U.S. v. SELLERS, No. 14-4568  

Decided: November 18, 2015

The Fourth Circuit held that, in deciding whether a prior conviction qualifies as a predicate for federal sentence enhancement, the standard is what sentence might have been imposed for the prior crime, not what sentence was actually imposed.  On that basis, the Fourth Circuit upheld the District Court.

In 1999, Sellers pled guilty to three counts of possession with intent to distribute crack cocaine in violation of South Carolina statute.  He was sentenced under the Youthful Offender Act (YOA) to an indeterminate period of custody not to exceed six years.  In 2014, a federal jury found Sellers guilty of unlawful possession of a firearm.  The presentence report recommended that Sellers be sentenced as an armed career criminal under the Armed Career Criminal Act (ACCA) based upon his earlier South Carolina drug offenses.  The ACCA provides for enhanced sentences for defendants with three prior convictions for drug offenses that carry a maximum prison term of ten years or more.  The South Carolina statutes under which Sellers had been previously convicted carried maximum prison terms of 15 years or more.  Sellers objected to the presentence report, arguing that his prior convictions did not qualify as ACCA predicates because his YOA sentence imposed a maximum penalty of six years imprisonment.  Sellers recognized that the Fourth Circuit had rejected this argument in United States v. Williams, but argued that United States v. Simmons abrogated Williams.  The District Court overruled Sellers’s objections, and sentenced him to 210 months imprisonment and five years supervised release.  Sellers appealed to the Fourth Circuit arguing that Simmons overruled Williams, and thus his earlier drug convictions did not qualify for ACCA sentence enhancement, because his YOA sentence was for a maximum of six years imprisonment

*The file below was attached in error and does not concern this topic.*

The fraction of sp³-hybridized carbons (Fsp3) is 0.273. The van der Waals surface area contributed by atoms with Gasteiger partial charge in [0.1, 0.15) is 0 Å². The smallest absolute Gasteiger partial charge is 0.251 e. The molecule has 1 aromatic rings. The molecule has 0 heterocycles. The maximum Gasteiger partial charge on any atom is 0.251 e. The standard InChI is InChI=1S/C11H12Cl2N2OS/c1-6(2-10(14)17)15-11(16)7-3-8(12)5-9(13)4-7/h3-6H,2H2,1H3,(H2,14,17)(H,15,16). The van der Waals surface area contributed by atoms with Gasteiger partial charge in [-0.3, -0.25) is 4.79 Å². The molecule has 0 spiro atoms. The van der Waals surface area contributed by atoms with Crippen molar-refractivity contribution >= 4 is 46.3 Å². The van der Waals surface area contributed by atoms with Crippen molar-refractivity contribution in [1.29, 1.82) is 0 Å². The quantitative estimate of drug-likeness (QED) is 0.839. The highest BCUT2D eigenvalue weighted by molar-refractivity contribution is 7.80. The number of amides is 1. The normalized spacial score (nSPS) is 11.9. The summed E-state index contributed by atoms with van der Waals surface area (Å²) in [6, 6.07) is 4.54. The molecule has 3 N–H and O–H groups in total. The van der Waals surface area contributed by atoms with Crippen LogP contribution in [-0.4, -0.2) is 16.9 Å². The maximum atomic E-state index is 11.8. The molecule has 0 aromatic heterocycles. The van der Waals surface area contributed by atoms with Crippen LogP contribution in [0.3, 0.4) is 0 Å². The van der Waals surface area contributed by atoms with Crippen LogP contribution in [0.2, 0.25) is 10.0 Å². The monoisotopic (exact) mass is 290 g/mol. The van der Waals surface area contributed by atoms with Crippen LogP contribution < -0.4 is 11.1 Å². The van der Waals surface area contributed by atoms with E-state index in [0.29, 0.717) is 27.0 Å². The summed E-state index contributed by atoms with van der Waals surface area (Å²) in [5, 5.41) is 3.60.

The Fourth Circuit began its analysis by reviewing Williams and Simmons.  In Williams, a case very similar to the instant case, the defendant argued that his YOA sentence did not qualify for ACCA sentence enhancement because his maximum term of imprisonment under the YOA was six years.  The Fourth Circuit rejected this argument, finding that the YOA allowed for a variety of sentencing alternatives, and that eligibility for ACCA sentence enhancement should be decided based on the maximum sentence allowed under the statute of conviction, not based upon the sentence actually imposed.  In Simmons, which concerned predicate sentences for sentencing enhancement under a different federal Act, the defendant had been previously sentenced under North Carolina’s unique Structured Sentencing Act (SSA).  The SSA requires judges to match class of offense and prior history of offender to a statutory table, which gives presumptive, mitigated, and aggravated sentencing ranges.  Barring additional findings/procedures allowing for sentencing in another range, defendants must be sentenced in their presumptive ranges.  The Fourth Circuit found that a prior North Carolina conviction is punishable by imprisonment over one year only if the sentence for that particular defendant could exceed one year.

The Fourth Circuit found Sellers’s argument that Simmons overruled Williams, and thus his ACCA sentence enhancement was incorrect because his YOA sentence was for a maximum of six years, was incorrect.  It held this on the basis of the difference between the discretionary YOA and the mandatory SSA, and because the standard for predicate crimes for federal sentence enhancement has been, and remains, the sentence which could have been imposed, not the sentence actually imposed.

The Fourth Circuit held that the test for whether a crime qualifies as a predicate for federal sentence enhancement is the maximum sentence permitted, not the sentence imposed, and whether the judge could have imposed a qualifying sentence.  Under that standard, Sellers’s prior convictions qualified as predicate crimes for ACCA sentence enhancement, because the judge could have sentenced Sellers to more than ten years of prison for his prior drug convictions.  On this basis, the Fourth Circuit affirmed the District Court.

Full Opinion

Katherine H. Flynn

 

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